Picture of smart phone in human hand

World leading smartphone and mobile technology research at Strathclyde...

The Strathprints institutional repository is a digital archive of University of Strathclyde's Open Access research outputs. Strathprints provides access to thousands of Open Access research papers by University of Strathclyde researchers, including by Strathclyde researchers from the Department of Computer & Information Sciences involved in researching exciting new applications for mobile and smartphone technology. But the transformative application of mobile technologies is also the focus of research within disciplines as diverse as Electronic & Electrical Engineering, Marketing, Human Resource Management and Biomedical Enginering, among others.

Explore Strathclyde's Open Access research on smartphone technology now...

Micropatterned substratum adhesiveness : a model for morphogenetic cues controlling cell behavior

Britland, S and Clark, P and Connolly, P and Moores, G (1992) Micropatterned substratum adhesiveness : a model for morphogenetic cues controlling cell behavior. Experimental Cell Research, 198 (1). pp. 124-129. ISSN 0014-4827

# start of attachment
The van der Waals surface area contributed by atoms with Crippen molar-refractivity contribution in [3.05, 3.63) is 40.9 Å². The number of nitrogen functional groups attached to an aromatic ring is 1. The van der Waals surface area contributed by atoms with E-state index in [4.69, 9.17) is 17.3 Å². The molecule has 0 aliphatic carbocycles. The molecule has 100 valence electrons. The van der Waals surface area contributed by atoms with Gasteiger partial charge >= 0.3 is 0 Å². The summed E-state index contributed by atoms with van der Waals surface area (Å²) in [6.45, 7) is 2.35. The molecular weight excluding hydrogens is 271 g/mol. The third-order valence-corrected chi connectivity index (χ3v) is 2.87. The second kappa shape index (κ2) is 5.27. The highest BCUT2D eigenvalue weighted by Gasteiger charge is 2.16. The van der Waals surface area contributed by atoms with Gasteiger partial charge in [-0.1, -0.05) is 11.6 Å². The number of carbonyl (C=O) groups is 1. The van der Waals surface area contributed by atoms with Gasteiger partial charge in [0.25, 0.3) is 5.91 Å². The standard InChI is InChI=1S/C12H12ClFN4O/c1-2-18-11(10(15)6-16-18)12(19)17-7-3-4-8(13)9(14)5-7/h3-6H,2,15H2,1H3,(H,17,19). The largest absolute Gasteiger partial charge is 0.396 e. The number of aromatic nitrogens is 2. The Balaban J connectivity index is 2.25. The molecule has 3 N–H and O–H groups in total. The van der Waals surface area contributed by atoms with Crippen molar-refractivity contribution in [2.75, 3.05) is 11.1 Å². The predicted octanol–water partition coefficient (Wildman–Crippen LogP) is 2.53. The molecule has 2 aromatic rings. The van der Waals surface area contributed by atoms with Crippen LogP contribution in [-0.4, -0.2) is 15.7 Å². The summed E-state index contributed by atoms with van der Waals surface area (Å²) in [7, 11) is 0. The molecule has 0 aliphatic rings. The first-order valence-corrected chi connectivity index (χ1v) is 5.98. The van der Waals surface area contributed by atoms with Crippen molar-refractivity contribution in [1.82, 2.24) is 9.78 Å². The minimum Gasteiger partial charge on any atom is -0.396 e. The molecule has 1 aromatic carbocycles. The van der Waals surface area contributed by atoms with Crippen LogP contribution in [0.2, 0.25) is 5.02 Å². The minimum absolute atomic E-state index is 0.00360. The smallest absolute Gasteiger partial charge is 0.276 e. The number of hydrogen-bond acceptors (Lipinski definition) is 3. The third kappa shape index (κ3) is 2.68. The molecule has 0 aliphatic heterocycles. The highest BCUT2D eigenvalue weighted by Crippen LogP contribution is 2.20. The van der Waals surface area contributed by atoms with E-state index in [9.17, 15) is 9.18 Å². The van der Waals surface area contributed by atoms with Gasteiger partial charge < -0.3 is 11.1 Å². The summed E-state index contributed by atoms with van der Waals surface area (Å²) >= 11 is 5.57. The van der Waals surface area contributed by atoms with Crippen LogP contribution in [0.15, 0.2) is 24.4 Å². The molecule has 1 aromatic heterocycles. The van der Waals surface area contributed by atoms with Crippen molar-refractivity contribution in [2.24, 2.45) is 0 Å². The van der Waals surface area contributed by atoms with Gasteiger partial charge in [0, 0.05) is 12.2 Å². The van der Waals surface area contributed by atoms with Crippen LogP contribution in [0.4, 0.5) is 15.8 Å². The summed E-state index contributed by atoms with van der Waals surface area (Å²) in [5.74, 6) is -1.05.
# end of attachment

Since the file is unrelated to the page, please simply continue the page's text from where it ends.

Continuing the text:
Full text not available in this repository. (Request a copy from the Strathclyde author)

Abstract

It is generally considered that tracks of cell adhesiveness are important in controlling cell migration during the development and regeneration of many tissues. In order to investigate this experimentally, a number of techniques have in the past been employed to make patterns of differential adhesiveness for in vitro studies. However, practical limitations on patterning resolution and the introduction of residual topography to the experimental substrata have restricted their usefulness. Here we describe a simplified photolithographic technique for patterning cell adhesiveness which allows a high degree of flexibility and precision. We have quantified, using adhesion and spreading characteristics of BHK cells, the differential adhesiveness that can be created on patterned surfaces, how this alters with the duration of exposure to serum proteins, and how this, in turn, relates to the persistence of cell patterning despite increases in cell density. We believe that this technique will prove extremely useful for the detailed in vitro examination of the mechanisms controlling cell behavior as it offers a degree of precision and ease of fabrication that has previously been unavailable.